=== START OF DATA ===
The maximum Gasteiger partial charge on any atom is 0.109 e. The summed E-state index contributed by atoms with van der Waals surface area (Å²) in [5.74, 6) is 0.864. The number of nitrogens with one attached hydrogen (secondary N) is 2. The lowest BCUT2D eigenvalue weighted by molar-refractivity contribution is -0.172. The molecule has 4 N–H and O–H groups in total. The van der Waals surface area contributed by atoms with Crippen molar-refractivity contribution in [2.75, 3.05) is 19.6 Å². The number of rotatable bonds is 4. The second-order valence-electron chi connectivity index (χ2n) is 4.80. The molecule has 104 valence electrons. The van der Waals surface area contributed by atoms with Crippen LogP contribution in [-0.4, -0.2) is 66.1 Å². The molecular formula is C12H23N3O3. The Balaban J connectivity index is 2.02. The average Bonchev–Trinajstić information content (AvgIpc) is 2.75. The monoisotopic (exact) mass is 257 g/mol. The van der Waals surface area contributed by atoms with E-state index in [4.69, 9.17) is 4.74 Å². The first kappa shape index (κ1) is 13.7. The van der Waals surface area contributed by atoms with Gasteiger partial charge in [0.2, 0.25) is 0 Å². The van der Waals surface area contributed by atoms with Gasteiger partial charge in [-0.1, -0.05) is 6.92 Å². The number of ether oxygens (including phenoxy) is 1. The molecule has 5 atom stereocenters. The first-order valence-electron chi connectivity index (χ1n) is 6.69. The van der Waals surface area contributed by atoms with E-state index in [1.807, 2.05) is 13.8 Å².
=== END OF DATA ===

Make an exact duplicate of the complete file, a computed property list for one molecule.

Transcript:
The maximum Gasteiger partial charge on any atom is 0.109 e. The summed E-state index contributed by atoms with van der Waals surface area (Å²) in [5.74, 6) is 0.864. The number of nitrogens with one attached hydrogen (secondary N) is 2. The lowest BCUT2D eigenvalue weighted by molar-refractivity contribution is -0.172. The molecule has 4 N–H and O–H groups in total. The van der Waals surface area contributed by atoms with Crippen molar-refractivity contribution in [2.75, 3.05) is 19.6 Å². The number of rotatable bonds is 4. The second-order valence-electron chi connectivity index (χ2n) is 4.80. The molecule has 104 valence electrons. The van der Waals surface area contributed by atoms with Crippen LogP contribution in [-0.4, -0.2) is 66.1 Å². The molecular formula is C12H23N3O3. The Balaban J connectivity index is 2.02. The average Bonchev–Trinajstić information content (AvgIpc) is 2.75. The monoisotopic (exact) mass is 257 g/mol. The van der Waals surface area contributed by atoms with E-state index in [4.69, 9.17) is 4.74 Å². The first kappa shape index (κ1) is 13.7. The van der Waals surface area contributed by atoms with Gasteiger partial charge in [0.2, 0.25) is 0 Å². The van der Waals surface area contributed by atoms with Gasteiger partial charge in [-0.1, -0.05) is 6.92 Å². The number of ether oxygens (including phenoxy) is 1. The molecule has 5 atom stereocenters. The first-order valence-electron chi connectivity index (χ1n) is 6.69. The van der Waals surface area contributed by atoms with E-state index in [1.807, 2.05) is 13.8 Å².